In an attempt to write the Havel-Hakimi algorithm in Haskell, I wrote following function to subtract 1 from the first n elements of a list.

```
decrease_first :: Int -> [Int] -> [Int]
decrease_first 0 l = l
decrease_first n (x:xs) = (x-1):decrease_first (n-1) xs
```

This code works, but as I am trying to prepare for a Haskell-test and I was convinced this code is rather lame, I wanted to rewrite this function as follows:

```
decrease_first :: Int -> [Int] -> [Int]
decrease_first = map (subtract1) . take
```

I'm aware of the fact this does not do exactly the same, but I was just trying to understand partially applied functions etc. better and wanted to give this function a try. This turned out not to be the greatest of ideas, because I didn't get this compiled (type-definitions) and I am left with a massive mind-you-know-what, because next code does work, even though I considered it equivalent:

```
decrease_first n = map (subtract1) . take n
```

and this code fails again:

```
decrease_first n l = map (subtract1) . take n l
```

Moreover I tried looking for some nice way to apply a function to the first elements of a list, but I couldn't find anything. The first way is probably the most efficient way to do it, but I was wondering whether there was some way to apply any function on the first elements of a list. My idea eventually was to do something like:

```
decrease_first n l = map (subtract 1) (take n l) ++ drop n l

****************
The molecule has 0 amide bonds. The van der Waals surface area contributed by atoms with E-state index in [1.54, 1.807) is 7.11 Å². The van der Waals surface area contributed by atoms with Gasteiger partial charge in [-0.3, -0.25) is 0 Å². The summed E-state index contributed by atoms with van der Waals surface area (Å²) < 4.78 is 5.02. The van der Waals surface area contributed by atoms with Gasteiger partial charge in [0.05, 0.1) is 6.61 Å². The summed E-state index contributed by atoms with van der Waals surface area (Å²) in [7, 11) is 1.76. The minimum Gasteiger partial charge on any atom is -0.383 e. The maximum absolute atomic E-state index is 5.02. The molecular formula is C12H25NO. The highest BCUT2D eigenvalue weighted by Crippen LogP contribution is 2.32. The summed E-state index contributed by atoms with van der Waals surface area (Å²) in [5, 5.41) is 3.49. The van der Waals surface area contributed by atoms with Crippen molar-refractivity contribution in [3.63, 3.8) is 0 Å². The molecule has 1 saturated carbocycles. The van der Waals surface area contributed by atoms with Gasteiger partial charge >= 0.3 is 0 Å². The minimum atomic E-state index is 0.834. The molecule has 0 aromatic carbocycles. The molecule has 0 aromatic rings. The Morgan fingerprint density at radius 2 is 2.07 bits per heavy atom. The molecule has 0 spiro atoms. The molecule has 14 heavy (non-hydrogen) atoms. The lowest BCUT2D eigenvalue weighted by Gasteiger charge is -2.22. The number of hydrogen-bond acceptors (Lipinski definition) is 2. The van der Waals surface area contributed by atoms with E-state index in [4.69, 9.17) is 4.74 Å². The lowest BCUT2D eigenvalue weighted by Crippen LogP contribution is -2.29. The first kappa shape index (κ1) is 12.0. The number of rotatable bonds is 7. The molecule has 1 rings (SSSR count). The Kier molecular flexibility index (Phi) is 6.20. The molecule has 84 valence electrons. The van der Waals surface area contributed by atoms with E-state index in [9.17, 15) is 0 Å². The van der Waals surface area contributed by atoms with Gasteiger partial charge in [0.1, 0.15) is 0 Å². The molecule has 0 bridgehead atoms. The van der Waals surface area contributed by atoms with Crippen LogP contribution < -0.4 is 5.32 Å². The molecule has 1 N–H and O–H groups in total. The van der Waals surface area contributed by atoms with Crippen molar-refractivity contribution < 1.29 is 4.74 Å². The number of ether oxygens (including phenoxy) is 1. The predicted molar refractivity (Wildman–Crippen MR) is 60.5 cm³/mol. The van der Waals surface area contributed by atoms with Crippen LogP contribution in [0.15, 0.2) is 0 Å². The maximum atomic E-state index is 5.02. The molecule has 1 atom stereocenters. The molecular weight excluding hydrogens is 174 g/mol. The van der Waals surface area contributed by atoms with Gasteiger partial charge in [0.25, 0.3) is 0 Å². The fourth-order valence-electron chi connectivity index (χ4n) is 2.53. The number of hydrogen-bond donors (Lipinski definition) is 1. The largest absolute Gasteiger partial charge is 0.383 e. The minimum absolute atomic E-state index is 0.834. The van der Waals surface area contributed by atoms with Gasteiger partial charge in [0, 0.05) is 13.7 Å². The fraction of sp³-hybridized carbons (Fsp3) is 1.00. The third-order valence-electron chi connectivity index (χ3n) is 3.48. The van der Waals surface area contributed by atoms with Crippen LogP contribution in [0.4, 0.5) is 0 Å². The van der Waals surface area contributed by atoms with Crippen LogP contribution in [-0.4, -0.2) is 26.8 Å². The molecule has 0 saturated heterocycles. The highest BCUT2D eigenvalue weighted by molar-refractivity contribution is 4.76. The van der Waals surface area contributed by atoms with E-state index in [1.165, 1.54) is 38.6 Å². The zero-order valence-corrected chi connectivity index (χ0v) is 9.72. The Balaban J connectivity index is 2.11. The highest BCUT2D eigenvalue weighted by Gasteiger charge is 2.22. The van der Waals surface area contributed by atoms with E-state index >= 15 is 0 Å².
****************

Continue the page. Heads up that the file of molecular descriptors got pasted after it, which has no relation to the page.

```

It works like this, but it doesn't look as nice as I had it in mind. So if anyone could help me resolving my type-issue, I would be very grateful.

Thanks in advance

Answer:

Your first point-free attempts don't work because `.`

composes functions *with one argument*, while `take`

takes *two*. What really happens is that code like

```
decrease_first = map (subtract1) . take
```

is equivalent to

```
decrease_first n = map (subtract1) (take n)
```

but now `take n`

is not a list, hence a type error arises.

Instead, in

```
decrease_first n l = map (subtract1) . take n l
```

we have that `take n l`

is a list, not a function. Here you need application, not function composition e.g.

```
decrease_first n l = map (subtract1) $ take n l
```

Your last attempt looks fine to me:

```
decrease_first n l = map (subtract 1) (take n l) ++ drop n l
```

As a variant, you can use `splitAt`

to get `take`

&`drop`

together:

```
import Data.List
decrease_first n l = map (subtract 1) left ++ right
where (left,right) = splitAt n l
```

or alternatively:

```
decrease_first n l =
(\(left, right) -> map (subtract 1) left ++ right) (splitAt n l)
```

which is not really better than the above ones.

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